Middle East studies in the News
Israel 'Expects' Obama to Win [incl. Rashid Khalidi]
JERUSALEM – The Israeli government estimates Sen. Barack Obama will win the presidential elections and is rushing to finalize a deal with the Palestinians and possibly Syria before President Bush leaves office, two top Israeli diplomats told WND.
The diplomats, speaking on condition of anonymity, said Israel is seeking to create "defensible borders" within months, fearing if territorial negotiations were held during an Obama administration, Israel would be pressured into more dangerous concessions.
"Israel must ensure defensible borders before Obama is elected," said one Israeli diplomat. "The [Israeli] leadership is motivated by many factors but one of them is a drive to conclude a deal for a Palestinian state and talks with Syria before the likely event of an Obama administration."
The other diplomat said Jerusalem is concerned by what he called Obama's "questionable" support of Israel:
"Look, there's no doubt [Prime Minister Ehud] Olmert is rushing into talks with Syria and looking to create a Palestinian state, at least on paper, by January due to the criminal probe against him. But it is understood Israel will get a better deal and can ensure its security better with Bush in office instead of Obama. [Obama's] support of Israel is questionable. We fear he is unfriendly," said the diplomat.
Olmert's government has been holding intense negotiations with the Palestinians the past few months following last November's U.S.-sponsored Annapolis summit which seeks to create a Palestinian state by the end of the year. It is widely assumed Israel will attempt to hand the Palestinians most of the West Bank and eastern sections of Jerusalem in any deal.
Also last week, both the Syrian government and Olmert's office announced Israel and Syria are holding indirect talks about a deal in which Israel would be expected to evacuate the Golan Heights, which looks down on Israeli population centers and was twice used by Syria to mount ground invasions into the Jewish state.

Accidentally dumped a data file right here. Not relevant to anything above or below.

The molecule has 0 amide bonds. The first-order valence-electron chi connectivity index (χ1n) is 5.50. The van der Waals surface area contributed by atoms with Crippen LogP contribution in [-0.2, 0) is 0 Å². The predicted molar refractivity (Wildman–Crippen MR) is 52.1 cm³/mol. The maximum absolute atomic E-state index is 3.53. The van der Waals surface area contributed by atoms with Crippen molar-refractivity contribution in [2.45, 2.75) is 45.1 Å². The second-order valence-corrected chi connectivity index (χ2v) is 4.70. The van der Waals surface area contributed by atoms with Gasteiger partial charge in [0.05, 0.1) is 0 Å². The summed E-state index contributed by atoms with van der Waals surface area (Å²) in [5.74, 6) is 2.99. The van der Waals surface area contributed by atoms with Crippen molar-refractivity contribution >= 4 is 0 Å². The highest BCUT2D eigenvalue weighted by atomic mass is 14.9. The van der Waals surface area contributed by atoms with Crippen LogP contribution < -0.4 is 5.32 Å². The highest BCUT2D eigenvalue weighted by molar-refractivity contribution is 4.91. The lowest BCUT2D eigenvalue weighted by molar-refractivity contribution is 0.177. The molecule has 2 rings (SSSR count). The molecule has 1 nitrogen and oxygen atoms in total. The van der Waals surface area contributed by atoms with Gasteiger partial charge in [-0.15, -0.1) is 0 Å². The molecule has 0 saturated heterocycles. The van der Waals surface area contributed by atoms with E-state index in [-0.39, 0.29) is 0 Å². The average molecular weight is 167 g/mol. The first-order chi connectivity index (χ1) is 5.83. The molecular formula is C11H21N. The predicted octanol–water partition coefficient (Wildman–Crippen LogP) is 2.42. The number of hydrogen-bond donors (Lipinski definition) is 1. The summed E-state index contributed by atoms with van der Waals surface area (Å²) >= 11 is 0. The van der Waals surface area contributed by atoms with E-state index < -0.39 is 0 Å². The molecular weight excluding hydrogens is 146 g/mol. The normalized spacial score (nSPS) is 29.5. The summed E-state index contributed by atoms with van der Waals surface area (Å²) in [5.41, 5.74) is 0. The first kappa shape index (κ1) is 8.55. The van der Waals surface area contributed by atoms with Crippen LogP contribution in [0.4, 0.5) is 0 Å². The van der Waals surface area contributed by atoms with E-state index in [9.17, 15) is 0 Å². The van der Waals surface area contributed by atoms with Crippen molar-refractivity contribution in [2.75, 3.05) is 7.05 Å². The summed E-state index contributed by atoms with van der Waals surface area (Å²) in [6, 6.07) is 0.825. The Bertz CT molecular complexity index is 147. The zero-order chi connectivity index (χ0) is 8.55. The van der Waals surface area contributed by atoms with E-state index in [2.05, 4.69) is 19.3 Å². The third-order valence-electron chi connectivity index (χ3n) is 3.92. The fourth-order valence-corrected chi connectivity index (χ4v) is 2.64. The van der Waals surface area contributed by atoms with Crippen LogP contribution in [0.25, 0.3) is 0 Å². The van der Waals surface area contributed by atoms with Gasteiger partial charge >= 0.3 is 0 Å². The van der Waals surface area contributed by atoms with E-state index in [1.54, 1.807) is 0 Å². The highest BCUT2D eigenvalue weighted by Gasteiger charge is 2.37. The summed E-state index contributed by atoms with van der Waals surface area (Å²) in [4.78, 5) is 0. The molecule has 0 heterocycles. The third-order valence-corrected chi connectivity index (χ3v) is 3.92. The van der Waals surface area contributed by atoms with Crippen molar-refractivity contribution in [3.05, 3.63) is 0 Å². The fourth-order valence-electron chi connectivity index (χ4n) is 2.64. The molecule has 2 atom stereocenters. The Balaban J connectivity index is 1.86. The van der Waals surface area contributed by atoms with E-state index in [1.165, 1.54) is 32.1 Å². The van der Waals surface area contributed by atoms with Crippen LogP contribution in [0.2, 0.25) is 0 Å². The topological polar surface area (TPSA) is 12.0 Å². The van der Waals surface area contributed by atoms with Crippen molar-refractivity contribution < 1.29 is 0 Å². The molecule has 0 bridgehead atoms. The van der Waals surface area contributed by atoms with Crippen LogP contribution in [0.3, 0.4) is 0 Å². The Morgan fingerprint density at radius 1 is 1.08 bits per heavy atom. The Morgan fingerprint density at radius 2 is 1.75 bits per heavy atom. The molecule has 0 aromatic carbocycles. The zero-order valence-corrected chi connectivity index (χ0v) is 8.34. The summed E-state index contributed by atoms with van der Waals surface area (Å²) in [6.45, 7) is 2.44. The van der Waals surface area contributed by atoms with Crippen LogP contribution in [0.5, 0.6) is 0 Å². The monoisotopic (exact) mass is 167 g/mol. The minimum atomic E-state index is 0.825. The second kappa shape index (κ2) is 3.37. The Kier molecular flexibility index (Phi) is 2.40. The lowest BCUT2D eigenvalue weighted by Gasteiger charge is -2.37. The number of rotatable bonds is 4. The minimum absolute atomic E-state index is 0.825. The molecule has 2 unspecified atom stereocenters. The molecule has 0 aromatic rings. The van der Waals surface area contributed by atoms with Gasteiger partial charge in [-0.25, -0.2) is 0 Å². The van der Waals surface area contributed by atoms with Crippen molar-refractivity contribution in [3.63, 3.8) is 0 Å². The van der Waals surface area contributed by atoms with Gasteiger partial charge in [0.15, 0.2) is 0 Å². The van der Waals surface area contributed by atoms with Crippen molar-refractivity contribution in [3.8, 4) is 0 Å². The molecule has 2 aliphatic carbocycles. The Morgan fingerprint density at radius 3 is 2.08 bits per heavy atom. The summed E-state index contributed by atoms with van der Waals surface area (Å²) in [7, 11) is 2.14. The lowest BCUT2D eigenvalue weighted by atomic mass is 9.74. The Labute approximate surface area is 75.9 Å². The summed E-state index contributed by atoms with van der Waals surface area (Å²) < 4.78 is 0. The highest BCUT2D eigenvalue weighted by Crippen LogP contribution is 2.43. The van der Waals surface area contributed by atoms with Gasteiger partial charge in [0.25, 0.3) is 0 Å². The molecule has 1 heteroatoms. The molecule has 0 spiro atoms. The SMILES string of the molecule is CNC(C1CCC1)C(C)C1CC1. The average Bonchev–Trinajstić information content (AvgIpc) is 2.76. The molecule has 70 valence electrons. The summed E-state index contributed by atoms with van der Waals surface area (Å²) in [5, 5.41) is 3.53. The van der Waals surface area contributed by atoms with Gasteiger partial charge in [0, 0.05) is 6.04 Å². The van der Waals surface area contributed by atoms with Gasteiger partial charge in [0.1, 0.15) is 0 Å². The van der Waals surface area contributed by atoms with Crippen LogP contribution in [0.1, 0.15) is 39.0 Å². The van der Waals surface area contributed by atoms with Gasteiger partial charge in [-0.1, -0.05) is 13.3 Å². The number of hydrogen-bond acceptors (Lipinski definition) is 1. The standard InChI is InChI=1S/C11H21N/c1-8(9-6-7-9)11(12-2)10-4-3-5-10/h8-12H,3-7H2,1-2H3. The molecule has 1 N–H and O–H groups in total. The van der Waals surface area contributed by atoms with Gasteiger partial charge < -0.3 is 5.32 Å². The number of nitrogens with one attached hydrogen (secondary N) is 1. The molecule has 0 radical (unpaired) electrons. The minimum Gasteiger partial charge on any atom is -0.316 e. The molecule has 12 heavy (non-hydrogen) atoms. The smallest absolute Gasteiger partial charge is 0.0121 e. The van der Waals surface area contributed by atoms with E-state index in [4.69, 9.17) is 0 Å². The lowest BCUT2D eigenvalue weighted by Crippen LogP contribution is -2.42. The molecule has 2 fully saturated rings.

Syrian Foreign Minister Walid Moallem claimed Olmert agreed to withdraw from the entire Golan in advance of the indirect talks, while Olmert's office would only say it is in negotiations with Syria but would not comment on any preconditions or advance offers.
It is widely believed here Olmert is engaging in talks with Syria due to his implication in what is being described as a very serious criminal investigation.
Politicians from across the political spectrum – including member's of Olmert's own Kadima party and other leftist Knesset members who support talks with Syria – have been quoted by the Israeli media in recent days tying the Syria talks to the investigation of Olmert.
Last week, a poll conducted by Israel's Channel 2 found 57 percent of Israelis believe the timing of the negotiations with Syria is linked to the corruption case against Olmert. Fifty-eight percent of those polled reportedly said Israel's leader did not have the legitimacy to negotiate with Syria.
Olmert has said he would resign if he is indicted in the probe, which focuses on alleged bribes he took in exchange for political favors.